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Breaking down Belmont's inaugural Hope Summit

President Greg Jones presents at the Hope Summit on Wednesday; Isaac Wetzel/Belmont Vision

Belmont launched its inaugural Hope Summit this week and was met with minimal student interaction with the exception of Wednesday’s fall festival.

The summit was put on with an open invitation to students, faculty and the Belmont community to attend the scheduled 13 events on campus, which centered around “helping regions thrive.”

“The theme really is around creativity and innovation in the first instance, which draws on a long tradition at Belmont of focusing around entrepreneurship and innovation,” said President Greg Jones’.

Classes were only canceled for students and professors during Wednesday’s “A Day to Dream.”

Launching Monday in the Fisher Center for the Performing Arts, the Hope Summit focused on Jones’ second strategic pathway “Data-Informed Social Innovation.”

Students were invited to the early events, which included conversations with Rick Byrd, former Gov. Bill Haslam and Kim Tan, but the crowds in the Fisher Center consisted primarily of faculty and administrators.

Still, student turnout sky-rocketed during Wednesday’s fall festival on the Main Lawn.

“I know it was juggling around classes. We scheduled some things during the convocation hour on Monday,” Jones said, referring to the first panel with Tan. “And then late Monday afternoon there were a number of students who came to focus on storytelling with Rick Rekedal and Tom Douglas.”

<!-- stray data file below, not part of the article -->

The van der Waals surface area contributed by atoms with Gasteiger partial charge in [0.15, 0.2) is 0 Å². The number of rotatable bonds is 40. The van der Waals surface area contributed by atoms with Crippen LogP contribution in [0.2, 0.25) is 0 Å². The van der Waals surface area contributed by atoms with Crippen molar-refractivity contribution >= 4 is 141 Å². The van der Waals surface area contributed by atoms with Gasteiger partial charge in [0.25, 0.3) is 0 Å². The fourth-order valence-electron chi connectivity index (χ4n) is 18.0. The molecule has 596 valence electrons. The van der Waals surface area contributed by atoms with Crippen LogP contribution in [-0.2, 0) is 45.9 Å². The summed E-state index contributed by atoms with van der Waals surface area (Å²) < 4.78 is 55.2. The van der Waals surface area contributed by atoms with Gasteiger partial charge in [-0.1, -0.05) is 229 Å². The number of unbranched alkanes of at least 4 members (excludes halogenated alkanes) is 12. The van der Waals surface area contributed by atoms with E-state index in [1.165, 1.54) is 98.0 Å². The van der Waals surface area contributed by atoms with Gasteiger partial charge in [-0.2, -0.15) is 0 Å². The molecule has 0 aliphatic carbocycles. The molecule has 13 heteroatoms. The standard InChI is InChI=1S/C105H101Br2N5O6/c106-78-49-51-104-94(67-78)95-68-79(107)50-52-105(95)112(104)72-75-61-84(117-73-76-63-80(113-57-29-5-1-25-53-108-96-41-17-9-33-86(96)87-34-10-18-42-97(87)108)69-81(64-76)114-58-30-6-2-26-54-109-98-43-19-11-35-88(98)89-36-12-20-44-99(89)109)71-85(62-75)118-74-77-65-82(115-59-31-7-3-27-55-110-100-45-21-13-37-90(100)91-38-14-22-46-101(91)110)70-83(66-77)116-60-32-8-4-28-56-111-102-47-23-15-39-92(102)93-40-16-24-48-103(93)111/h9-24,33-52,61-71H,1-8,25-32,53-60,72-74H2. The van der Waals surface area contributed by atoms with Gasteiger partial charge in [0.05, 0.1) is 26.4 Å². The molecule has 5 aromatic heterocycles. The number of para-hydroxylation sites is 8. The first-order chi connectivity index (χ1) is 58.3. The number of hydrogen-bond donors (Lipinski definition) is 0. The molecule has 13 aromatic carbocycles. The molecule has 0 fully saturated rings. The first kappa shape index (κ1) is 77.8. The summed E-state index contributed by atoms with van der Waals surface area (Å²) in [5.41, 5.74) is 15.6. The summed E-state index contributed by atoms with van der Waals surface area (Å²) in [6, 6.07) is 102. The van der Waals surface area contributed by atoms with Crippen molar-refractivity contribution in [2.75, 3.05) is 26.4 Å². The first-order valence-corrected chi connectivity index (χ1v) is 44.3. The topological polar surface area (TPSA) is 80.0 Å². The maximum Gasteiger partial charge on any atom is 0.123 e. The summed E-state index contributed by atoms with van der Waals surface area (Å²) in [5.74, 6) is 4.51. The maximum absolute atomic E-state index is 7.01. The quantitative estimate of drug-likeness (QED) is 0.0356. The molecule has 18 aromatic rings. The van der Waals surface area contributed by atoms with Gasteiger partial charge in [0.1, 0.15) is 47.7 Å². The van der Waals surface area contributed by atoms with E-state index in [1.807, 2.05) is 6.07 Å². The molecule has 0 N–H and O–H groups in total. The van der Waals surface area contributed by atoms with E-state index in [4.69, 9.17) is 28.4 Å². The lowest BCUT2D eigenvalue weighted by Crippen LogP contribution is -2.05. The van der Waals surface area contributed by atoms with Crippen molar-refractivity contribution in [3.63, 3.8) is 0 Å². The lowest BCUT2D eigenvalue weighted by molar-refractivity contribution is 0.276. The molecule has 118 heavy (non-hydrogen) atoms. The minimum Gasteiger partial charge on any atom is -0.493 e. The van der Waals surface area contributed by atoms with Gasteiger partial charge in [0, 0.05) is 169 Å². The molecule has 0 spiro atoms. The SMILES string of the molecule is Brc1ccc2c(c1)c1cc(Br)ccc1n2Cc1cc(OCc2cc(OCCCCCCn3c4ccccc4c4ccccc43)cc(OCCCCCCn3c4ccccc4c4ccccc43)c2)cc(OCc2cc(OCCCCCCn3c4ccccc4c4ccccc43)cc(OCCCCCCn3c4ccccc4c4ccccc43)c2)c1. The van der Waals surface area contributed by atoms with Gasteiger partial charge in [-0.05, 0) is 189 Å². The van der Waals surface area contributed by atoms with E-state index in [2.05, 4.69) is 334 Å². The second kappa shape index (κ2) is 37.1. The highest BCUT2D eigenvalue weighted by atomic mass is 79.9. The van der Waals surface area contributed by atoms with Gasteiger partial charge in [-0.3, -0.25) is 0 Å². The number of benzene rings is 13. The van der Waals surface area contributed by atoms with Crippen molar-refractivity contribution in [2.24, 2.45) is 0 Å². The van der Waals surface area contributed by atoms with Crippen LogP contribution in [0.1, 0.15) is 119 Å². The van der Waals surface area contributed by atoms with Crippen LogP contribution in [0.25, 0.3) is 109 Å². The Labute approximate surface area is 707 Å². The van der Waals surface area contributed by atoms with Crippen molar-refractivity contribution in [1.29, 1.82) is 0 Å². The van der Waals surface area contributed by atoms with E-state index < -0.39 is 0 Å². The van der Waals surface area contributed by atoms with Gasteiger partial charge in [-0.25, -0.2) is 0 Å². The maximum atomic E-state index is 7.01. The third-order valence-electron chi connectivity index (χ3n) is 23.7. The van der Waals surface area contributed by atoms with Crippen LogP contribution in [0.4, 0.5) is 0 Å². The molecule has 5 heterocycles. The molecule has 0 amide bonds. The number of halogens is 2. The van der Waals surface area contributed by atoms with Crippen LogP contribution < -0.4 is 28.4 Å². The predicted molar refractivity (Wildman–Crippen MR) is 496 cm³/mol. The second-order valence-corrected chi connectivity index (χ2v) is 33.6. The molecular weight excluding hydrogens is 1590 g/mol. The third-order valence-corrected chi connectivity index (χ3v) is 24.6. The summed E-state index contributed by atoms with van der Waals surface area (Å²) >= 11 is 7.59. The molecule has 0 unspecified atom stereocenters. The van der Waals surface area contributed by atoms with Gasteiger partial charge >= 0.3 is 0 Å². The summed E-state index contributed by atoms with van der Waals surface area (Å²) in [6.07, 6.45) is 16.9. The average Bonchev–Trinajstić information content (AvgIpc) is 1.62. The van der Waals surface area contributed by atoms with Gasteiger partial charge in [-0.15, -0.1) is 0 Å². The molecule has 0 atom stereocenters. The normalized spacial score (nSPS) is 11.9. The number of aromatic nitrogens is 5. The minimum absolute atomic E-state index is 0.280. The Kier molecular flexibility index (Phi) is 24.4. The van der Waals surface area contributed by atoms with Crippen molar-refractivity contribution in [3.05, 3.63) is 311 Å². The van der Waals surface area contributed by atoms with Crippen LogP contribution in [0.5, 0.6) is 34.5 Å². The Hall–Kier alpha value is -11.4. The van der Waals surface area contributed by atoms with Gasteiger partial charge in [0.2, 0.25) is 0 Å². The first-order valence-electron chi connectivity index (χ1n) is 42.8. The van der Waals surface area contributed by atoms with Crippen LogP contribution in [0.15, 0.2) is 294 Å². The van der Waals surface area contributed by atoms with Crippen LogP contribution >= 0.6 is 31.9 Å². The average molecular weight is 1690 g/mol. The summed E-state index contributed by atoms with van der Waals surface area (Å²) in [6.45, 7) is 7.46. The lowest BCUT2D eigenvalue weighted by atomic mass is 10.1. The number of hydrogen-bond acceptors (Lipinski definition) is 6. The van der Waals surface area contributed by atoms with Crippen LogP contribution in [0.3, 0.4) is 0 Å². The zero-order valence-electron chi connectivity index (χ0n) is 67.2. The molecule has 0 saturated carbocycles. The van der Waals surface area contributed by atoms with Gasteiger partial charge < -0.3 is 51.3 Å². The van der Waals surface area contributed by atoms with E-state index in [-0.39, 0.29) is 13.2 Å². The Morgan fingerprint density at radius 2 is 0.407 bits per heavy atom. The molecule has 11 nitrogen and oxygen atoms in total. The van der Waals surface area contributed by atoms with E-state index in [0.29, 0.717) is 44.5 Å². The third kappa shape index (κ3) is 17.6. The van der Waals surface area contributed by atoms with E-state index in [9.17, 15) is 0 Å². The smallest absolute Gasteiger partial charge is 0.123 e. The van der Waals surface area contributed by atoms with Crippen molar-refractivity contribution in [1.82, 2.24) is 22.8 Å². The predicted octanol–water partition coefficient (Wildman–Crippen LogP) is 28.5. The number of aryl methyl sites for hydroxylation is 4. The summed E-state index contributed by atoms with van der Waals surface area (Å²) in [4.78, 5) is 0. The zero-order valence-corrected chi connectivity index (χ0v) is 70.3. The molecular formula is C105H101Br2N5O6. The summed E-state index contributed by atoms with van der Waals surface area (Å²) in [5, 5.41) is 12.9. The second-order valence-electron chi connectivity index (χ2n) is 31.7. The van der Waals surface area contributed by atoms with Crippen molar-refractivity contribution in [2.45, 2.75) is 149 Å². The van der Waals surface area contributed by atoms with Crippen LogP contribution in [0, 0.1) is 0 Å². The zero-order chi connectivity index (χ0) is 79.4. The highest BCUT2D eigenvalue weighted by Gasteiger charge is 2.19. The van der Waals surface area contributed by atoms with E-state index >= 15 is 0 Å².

Students enjoying festival rides on the Main Lawn; Isaac Wetzel/Belmont Vision

“I was pleased to see students, you’d always love to see more at the Monday and Tuesday events but I know there were classes and that takes priority,” he said.

Due to packed schedules, Wednesday’s convo and fall festival were the first events most students could attend during the summit.

“This was my first event. I had a busy week of school,” said freshman Brielle Croke. “I knew it was Well-Core so it was an opportunity to do that, but it was also just nice to hear what they talked about.”

The fall festival faded into a community trick or treating event outside the Curb Event Center as tables, covered in chocolate bars and lollipops, were set up.

“We were thrilled to see the turnout from the Edgehill community for trick or treating,” Jones said. “We invited members of our community, our neighbors and the broader Nashville and Middle Tennessee community to events to participate.”

The Hope Summit will return next year, Jones said.

“Having the day to dream and bringing people together for a fun day really becomes a kind of symbolic symbol for the whole campus of what it means to come together and be a community of belonging.”

This story was written by Sarah Maninger

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